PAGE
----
What’s a “perfect body”?

Victoria’s Secret campaign degrades women

Story by Meghan Hosely, Copy Editor

Women, on average, have 13 negative thoughts about their bodies daily, Glamour found in a survey.

The media has notoriously been contributing to these negative thoughts for decades now, advertising for products with stick-thin models. You would think by 2014, maybe we would make progress recognizing different body types, but then again, some things may never change.

Earlier this fall, Victoria’s Secret came out with an ad to promote their collection of bras. Ten women are posing in different styles of bras with the caption saying, “The perfect ‘body.’”

Did I mention these models are the infamous Victoria’s Secret Angels? Meaning, they all have mile-long legs, toned stomachs, and approximately zero curves.

Before I get ahead of myself, I’m not saying there’s anything wrong with these body types. There’s nothing wrong with any body type, which is the problem here. By Victoria’s Secret showing 10 models with the text, “The perfect ‘body,’” in front of them, the message is clear: no other body type is as good as the type of the models.

Victoria’s Secret completely discredited what I thought they stood for. To me, anyone could wear their products and feel good about themselves, but since they used the magic word, “perfect,” it potentially makes women feel uncomfortable in their own skin.

It’s sad to me that even though the media has been called out on objectifying women, this is still a problem. Obviously, nothing is going to change overnight; I get that.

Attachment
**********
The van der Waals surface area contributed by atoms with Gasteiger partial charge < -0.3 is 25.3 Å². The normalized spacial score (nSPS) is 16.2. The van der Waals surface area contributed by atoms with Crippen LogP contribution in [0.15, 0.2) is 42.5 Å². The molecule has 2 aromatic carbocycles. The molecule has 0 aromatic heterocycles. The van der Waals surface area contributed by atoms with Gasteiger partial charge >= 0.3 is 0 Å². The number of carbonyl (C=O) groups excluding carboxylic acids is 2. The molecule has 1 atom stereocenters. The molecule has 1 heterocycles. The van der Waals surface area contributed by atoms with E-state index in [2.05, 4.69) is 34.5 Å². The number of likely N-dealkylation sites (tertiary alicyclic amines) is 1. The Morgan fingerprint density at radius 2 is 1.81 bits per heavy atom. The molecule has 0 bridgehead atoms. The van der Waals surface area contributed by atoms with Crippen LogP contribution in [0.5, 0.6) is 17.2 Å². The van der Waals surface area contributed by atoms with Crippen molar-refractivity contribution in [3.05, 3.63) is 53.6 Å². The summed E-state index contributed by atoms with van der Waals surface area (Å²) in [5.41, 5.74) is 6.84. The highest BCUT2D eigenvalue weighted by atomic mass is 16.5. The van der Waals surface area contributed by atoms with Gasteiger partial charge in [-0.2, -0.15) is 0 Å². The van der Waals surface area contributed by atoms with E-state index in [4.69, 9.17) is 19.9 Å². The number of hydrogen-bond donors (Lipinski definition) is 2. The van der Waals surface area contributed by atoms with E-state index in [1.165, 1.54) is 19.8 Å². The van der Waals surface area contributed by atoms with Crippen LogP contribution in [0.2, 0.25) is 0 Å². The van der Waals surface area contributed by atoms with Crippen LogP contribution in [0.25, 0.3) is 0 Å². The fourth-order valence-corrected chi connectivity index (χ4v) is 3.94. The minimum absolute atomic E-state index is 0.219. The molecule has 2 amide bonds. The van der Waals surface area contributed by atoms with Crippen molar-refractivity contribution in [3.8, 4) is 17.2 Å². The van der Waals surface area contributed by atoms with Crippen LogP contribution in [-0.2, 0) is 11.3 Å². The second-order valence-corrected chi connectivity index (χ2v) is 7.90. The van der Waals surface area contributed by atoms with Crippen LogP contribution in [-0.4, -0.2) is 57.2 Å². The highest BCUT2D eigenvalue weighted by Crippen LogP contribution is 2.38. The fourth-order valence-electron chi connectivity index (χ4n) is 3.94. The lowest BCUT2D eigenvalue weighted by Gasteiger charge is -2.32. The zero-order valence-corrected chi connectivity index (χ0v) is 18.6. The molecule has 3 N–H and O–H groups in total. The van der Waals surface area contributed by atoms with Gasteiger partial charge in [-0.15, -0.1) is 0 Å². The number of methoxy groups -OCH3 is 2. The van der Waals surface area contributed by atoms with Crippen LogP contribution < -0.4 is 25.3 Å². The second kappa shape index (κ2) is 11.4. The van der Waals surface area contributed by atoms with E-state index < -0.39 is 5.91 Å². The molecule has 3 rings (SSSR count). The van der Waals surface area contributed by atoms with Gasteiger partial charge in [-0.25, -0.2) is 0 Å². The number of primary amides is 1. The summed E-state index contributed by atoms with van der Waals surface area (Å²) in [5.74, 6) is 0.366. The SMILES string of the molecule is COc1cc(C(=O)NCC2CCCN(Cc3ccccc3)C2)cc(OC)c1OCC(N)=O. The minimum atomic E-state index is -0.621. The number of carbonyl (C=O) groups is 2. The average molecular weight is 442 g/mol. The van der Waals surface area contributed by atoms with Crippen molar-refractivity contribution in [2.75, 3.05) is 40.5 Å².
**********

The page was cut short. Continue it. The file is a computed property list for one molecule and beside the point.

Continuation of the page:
However, Victoria’s Secret did take baby steps towards improvement. United Kingdom residents Frances Black, Gabriella Kountourides and Laura Ferris started a change.org petition, stating they would like Victoria’s Secret to “apologise and take responsibility for the unhealthy and damaging messages that their ‘Perfect Body’ campaign sends…”

As of earlier this week, the petition had 33,002 supporters, and has passed.

Because of this petition, Victoria’s Secret did, in fact, change their advertisement. The women are still the same, however the text changed to, “A body for every body.”

I’m not sure where exactly I stand on the new ad. I applaud Victoria’s Secret for listening to women standing up for themselves. It shows they care about their stakeholders. However, it seemed to me like a cheap way to get out of this advertising mess.

If Victoria’s Secret really wanted to make a statement showing they truly cared, new models would’ve been shown. The “perfect” models should have been replaced with models of different body types.

Maybe they didn’t go that route because most, if not all of the Angels are relatively the same body type, and the Angels are the faces of Victoria’s Secret. But then again, maybe it’s time to start realizing that in order to appeal to a larger crowd, different-sized models should be used.

Bottom line is, even with the updated ad, Victoria’s Secret has a long way to go. I get strategic advertising is important, however, it might be time to start advertising strategically and thoughtfully in order to appeal to more than one audience.